Phillip Van Hooser (www.vanhooser.com), my fifth national president, showed me how a small speech before a small audience in a small town can still be a life-changing experience for one audience member — and for the speaker, too.

Linda Swindling (www.lindaswindling.com), my next chapter president, taught me how the right words, tone and energy can get you on an airplane even when there are supposedly no seats left. Negotiating skills indeed!

Doug Stevenson (www.dougstevenson.com) showed me how eight hours of workshop coaching is worth a million times that in more business.

LaDonna Gatlin (www.ladonnagatlin.com) showed me that even a Hall of Fame speaker is never too good to constantly keep working – always – to get better.

Oh, and I still have plenty to learn, too. Like Linda Thomas (www.powerfulappearance.com) who promises to show me how to properly tie a tie.

Looking forward to the next five years and more speaker friends and more life lessons.

Dave Lieber is The Watchdog investigative columnist for the Fort Worth Star-Telegram and a comedy speaker who makes audiences laugh. But more important, he has a slew of great friends! What else matters?


  1. Hey Dave, Thanks for the kind comments. You, of course, are a huge asset to NSA, having enriched all our lives.
    Love, Alex

  2. Dave,

    Thank you for sharing the spotlight. Thank you for taking the time to individually thank the people you have connected with in NSA. There are so many diva’s out…in more ways than one (ahem..) you are NOT a diva. May more speakers take your lead and give kudos and encouragement to their peers!

    Will I see you at the North Texas Christian Writers Conference this year. Oh..guess I could check their web site.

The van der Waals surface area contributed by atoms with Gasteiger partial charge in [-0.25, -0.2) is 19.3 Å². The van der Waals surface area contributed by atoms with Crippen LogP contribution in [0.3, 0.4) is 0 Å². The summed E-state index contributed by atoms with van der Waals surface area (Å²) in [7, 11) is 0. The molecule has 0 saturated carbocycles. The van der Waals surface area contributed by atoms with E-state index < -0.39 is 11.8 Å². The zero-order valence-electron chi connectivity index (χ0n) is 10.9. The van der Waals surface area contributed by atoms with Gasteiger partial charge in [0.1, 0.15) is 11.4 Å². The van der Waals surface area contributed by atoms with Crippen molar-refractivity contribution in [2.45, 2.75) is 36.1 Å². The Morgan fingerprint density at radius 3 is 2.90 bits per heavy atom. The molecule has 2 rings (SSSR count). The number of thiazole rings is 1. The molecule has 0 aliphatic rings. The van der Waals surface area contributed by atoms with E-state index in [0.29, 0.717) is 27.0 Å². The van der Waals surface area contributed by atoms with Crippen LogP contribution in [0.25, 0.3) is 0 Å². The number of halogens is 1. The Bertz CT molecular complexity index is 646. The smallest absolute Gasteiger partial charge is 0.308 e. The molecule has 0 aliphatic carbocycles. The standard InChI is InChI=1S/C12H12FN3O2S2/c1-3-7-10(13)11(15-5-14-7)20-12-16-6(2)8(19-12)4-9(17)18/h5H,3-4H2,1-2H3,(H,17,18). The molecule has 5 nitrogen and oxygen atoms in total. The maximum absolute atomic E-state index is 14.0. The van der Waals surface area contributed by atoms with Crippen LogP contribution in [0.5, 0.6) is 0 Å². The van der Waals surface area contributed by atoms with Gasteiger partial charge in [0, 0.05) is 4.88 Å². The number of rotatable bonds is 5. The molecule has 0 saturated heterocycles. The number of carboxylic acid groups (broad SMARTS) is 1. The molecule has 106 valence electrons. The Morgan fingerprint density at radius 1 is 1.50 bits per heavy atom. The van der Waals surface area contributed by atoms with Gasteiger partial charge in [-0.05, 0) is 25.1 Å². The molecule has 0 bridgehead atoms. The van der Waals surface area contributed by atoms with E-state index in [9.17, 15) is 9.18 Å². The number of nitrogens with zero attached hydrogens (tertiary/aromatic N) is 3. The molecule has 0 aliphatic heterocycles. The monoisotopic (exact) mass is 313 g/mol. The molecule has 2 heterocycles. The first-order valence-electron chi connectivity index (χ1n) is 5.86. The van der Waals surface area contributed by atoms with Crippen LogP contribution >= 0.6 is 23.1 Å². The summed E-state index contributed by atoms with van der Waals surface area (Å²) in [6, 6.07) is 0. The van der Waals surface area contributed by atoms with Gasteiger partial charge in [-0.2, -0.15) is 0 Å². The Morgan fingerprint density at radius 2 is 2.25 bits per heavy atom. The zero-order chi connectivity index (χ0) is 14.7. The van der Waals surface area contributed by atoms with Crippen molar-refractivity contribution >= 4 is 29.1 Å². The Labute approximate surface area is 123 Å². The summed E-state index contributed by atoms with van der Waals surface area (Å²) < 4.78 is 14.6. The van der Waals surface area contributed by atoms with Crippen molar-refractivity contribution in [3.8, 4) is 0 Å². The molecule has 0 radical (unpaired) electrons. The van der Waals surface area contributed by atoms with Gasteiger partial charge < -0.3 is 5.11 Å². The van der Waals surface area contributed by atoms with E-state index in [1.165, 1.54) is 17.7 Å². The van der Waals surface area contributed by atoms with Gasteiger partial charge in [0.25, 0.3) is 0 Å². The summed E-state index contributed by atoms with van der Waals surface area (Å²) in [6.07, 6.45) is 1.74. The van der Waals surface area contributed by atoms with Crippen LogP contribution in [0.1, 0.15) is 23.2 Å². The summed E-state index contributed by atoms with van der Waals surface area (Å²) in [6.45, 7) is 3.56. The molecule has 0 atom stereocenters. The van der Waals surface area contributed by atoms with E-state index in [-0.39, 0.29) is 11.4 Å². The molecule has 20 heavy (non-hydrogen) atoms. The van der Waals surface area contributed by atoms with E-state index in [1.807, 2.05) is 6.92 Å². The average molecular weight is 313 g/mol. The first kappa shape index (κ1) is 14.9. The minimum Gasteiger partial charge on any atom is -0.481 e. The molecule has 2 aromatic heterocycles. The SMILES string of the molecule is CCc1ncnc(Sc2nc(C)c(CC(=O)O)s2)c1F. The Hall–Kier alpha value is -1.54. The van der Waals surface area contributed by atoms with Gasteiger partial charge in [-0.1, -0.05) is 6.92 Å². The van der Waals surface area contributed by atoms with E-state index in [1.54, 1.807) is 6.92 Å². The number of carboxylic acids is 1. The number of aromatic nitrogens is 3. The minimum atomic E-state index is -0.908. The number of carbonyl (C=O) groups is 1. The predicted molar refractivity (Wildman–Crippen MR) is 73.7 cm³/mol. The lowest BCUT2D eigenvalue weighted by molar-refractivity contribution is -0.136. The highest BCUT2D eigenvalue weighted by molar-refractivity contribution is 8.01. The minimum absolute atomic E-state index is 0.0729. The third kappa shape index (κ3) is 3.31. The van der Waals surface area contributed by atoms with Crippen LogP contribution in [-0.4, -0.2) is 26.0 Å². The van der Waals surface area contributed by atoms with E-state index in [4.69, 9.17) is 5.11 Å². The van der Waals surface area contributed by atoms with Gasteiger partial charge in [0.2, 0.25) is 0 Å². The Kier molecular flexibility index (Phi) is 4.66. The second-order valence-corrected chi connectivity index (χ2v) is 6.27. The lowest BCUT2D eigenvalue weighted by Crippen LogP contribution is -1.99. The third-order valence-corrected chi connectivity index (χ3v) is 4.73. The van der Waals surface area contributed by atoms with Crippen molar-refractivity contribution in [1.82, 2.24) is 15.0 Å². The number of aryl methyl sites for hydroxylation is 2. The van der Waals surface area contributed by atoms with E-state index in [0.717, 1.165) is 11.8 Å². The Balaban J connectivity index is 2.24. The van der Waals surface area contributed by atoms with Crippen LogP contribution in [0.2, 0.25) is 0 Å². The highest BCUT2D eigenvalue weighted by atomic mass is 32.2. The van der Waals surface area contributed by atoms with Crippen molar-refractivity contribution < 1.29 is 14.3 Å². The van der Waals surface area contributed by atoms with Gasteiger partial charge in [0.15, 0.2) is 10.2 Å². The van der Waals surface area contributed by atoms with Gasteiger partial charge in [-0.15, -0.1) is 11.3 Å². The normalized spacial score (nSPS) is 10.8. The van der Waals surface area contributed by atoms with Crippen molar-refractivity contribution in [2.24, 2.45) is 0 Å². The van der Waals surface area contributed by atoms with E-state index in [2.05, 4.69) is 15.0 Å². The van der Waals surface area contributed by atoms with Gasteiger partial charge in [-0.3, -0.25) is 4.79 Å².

3. I’m humbled by your comments and LOVE reading your take aways from so many. You are such a great man and wow-look at how much you’ve done in 5 short years. Congrats!

  4. Hey, Dave. Great post. And you do have some wonderful folks in Texas. So I am thinking…five years. Are you on the path to the Certified Speaking Professional designation?

    I’d be happy to talk with you about how to make that happen. Love your video. Keep asking lots of questions! NSA buddies have answers…and other questions.

    • Linda, I’m not on the path right now…

  5. David,

    While your kind words are gratifying, may I offer my assurance that the exchange has been mutual? Folks around you learn from and benefit by your demonstration of values. Who does not admire your sincere friendliness, humility, and transparent honesty? You have a killer sense of humor and the diligence of a “watch dog”. You epitomize your values by living them. Well done, my brother.

  6. You are an epic guy and I know I speak for all of NSA….we are lucky to know you.

  7. Dave
    The pleasure has been all mine. You are a smart, thoughtful and giving guy – what’s not to like about that! Thank you for sharing.

  8. I love that you have created a new stage to act out your life….Thanks for keeping, and including me, in your old/new lives.

  9. This is well known that money can make us free. But how to act when somebody doesn’t have cash? The only one way is to receive the mortgage loans or just college loan.

  10. I want to start blogging too, what do you think, which blog cms is good for beginner?

  11. I want to start blogging too what do you think, which blog cms is good for noob?

  12. With regard to the title What my new speaker friends taught me… | Dave Lieber, it kind of took me aback for a minute but finally I understand what you’re trying to say. I have been pondering similar stuff at my blog http://sjamessmith.livejournal.com. I would really appreciate your input on what I talk about. Esteban Koloski

  13. Such pieces of writing are always able to bump up my mood. I simply adore reading stuff like this. You have to continue like this. It might be a grave pity if you don’t.

  14. A lot of leagues of appreciation for your top class writing. I really love it!